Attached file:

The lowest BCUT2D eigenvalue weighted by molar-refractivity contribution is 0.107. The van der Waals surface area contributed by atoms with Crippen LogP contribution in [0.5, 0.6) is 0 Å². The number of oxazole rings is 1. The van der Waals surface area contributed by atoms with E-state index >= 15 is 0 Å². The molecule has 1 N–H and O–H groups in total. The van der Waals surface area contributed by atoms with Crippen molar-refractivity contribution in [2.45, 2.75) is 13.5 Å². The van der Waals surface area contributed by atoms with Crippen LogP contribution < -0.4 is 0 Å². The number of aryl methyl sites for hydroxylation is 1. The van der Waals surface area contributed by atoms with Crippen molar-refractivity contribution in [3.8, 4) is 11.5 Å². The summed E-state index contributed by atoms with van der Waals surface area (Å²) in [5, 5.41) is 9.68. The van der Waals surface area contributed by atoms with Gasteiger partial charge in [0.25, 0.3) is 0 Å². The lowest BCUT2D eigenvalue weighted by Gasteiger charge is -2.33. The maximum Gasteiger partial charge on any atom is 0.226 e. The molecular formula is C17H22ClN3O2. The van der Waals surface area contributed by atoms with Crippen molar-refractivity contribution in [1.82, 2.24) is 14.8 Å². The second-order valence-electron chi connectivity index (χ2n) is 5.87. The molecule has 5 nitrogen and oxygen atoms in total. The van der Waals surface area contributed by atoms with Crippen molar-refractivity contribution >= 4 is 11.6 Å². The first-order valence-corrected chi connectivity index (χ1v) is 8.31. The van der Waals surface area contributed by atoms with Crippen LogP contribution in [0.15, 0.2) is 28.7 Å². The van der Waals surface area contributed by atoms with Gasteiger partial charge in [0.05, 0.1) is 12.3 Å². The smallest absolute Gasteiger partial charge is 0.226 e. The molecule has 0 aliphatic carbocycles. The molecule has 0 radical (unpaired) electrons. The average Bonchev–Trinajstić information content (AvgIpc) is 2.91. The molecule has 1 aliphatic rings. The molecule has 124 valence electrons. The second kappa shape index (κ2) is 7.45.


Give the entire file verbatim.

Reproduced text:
The lowest BCUT2D eigenvalue weighted by molar-refractivity contribution is 0.107. The van der Waals surface area contributed by atoms with Crippen LogP contribution in [0.5, 0.6) is 0 Å². The number of oxazole rings is 1. The van der Waals surface area contributed by atoms with E-state index >= 15 is 0 Å². The molecule has 1 N–H and O–H groups in total. The van der Waals surface area contributed by atoms with Crippen molar-refractivity contribution in [2.45, 2.75) is 13.5 Å². The van der Waals surface area contributed by atoms with Crippen LogP contribution < -0.4 is 0 Å². The number of aryl methyl sites for hydroxylation is 1. The van der Waals surface area contributed by atoms with Crippen molar-refractivity contribution in [3.8, 4) is 11.5 Å². The summed E-state index contributed by atoms with van der Waals surface area (Å²) in [5, 5.41) is 9.68. The van der Waals surface area contributed by atoms with Gasteiger partial charge in [0.25, 0.3) is 0 Å². The lowest BCUT2D eigenvalue weighted by Gasteiger charge is -2.33. The maximum Gasteiger partial charge on any atom is 0.226 e. The molecular formula is C17H22ClN3O2. The van der Waals surface area contributed by atoms with Crippen molar-refractivity contribution in [1.82, 2.24) is 14.8 Å². The second-order valence-electron chi connectivity index (χ2n) is 5.87. The molecule has 5 nitrogen and oxygen atoms in total. The van der Waals surface area contributed by atoms with Crippen molar-refractivity contribution >= 4 is 11.6 Å². The first-order valence-corrected chi connectivity index (χ1v) is 8.31. The van der Waals surface area contributed by atoms with Crippen LogP contribution in [0.15, 0.2) is 28.7 Å². The van der Waals surface area contributed by atoms with Gasteiger partial charge in [0.05, 0.1) is 12.3 Å². The smallest absolute Gasteiger partial charge is 0.226 e. The molecule has 0 aliphatic carbocycles. The molecule has 0 radical (unpaired) electrons. The average Bonchev–Trinajstić information content (AvgIpc) is 2.91. The molecule has 1 aliphatic rings. The molecule has 124 valence electrons. The second kappa shape index (κ2) is 7.45.